Trump sues to block New York law allowing Congress to get his state taxes

Trump sues to block New York law allowing Congress to get his state taxes

News Staff

President Donald Trump on Tuesday filed a lawsuit seeking to prevent the House Ways and Means Committee from obtaining his state tax returns through a newly passed New York law.

The president’s lawyers said the law was nothing more than an effort to get information about his personal finances to embarrass him politically.

The suit referred to an NBC News story on Monday to show that Ways and Means Chairman Richard Neal, D-Mass., was under pressure from fellow Democrats to make use of the new law.

The suit asks the court to provide a declaratory judgment that the committee “lacks a legitimate legislative purpose for obtaining the President’s state tax information.”

The lawsuit asserts that the law, called the TRUST Act, violates Trump’s First Amendment rights. It seeks to block the Ways and Means Committee from being able to request the taxes through the law, prevent New York Attorney General Letitia James from enforcing it, and stop New York Department of Taxation Commissioner Michael Schmidt from complying with any request for Trump’s tax filings.

“The House Rules authorize the Committee to oversee ‘Federal laws,’ not state tax laws,” says the suit, filed in the U.S. District Court in the District of Columbia. “And nothing in the House Rules allows the Committee to demand the private financial information of a sitting President.”

The New York law allows the chairmen of three congressional tax-related committees — the House Ways and Means Committee, Senate Finance Committee and Joint Committee on Taxation — to request the state returns of public officials only after efforts to gain access to federal tax filings through the Treasury Department have failed. Neal is the only Democrat who can utilize the law.

The bill states that any “legitimate task” of Congress is a valid reason to make the request, should efforts to obtain the returns at the federal level be stonewalled by the Treasury Department. New York state tax filings are not identical to the federal returns, but contain much of the same information.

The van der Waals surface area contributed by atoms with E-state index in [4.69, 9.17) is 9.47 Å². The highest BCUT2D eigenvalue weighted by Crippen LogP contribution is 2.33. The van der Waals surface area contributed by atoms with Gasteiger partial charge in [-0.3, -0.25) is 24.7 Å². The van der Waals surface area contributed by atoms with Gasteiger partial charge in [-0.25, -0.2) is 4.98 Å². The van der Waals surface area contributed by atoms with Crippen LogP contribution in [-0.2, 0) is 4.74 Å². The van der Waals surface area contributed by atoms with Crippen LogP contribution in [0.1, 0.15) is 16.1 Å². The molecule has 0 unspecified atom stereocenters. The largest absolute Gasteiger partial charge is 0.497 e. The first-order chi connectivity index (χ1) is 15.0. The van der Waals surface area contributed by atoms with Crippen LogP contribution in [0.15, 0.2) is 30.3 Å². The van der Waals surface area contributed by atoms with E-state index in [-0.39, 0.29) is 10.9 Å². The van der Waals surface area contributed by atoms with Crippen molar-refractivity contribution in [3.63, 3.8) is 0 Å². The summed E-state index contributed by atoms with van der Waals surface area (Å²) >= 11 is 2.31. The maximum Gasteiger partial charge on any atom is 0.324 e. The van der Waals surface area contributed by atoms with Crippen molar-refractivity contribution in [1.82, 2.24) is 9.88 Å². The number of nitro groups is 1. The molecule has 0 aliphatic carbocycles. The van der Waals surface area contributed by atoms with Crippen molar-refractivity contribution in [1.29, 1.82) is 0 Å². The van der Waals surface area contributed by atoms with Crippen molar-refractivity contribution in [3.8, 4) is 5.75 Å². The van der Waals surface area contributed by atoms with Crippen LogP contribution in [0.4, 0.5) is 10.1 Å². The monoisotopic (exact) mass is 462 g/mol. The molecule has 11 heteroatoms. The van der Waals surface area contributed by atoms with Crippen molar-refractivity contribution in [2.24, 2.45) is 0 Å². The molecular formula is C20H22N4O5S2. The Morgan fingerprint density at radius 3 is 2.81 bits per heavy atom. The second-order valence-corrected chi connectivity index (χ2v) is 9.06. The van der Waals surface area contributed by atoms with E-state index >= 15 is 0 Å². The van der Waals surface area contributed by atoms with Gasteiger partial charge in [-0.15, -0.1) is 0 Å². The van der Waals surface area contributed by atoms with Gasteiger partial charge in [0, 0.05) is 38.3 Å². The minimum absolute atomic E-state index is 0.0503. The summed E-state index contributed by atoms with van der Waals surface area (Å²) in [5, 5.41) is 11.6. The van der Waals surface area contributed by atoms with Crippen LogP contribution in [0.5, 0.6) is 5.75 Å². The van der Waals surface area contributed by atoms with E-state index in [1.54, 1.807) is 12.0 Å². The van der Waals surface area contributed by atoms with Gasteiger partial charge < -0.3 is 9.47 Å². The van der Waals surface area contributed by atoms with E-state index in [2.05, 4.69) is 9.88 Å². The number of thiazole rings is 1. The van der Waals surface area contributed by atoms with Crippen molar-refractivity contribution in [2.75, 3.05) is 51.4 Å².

The bill, signed into law earlier this month, was written broadly and makes it easier for New York to turn over the state tax returns of certain public officials to Congress.

Neal said last month he wouldn’t use the law to request the state returns because he feels it could harm his attempt at getting the federal filings. Neal sued the Internal Revenue Service and Treasury Department for those returns.

But he is under pressure from Democrats to act. An aide to a Democratic member of Ways and Means told NBC News in a report on Monday that “there has been widespread frustration from members of the committee at how slowly this process has moved.”

“We respect his focus on moving rapidly on health care, tax policy and pensions, but at the same time many of us have tried to express the sense of urgency which we and our constituents feel about enforcing the law and obtaining Trump’s tax returns, and we just haven’t seen that sense of urgency reflected over the past six months,” the aide added.

Meanwhile, Rep. Bill Pascrell, D-N.J., another Ways and Means member, expressed openness to using the New York law.

“I appreciate what the New York legislature and Gov. Cuomo are trying to accomplish,” Pascrell said. “We should investigate any tool provided us that might shed sunlight on Trump’s tax return history, including his tax reporting practices and the results of any IRS audits.”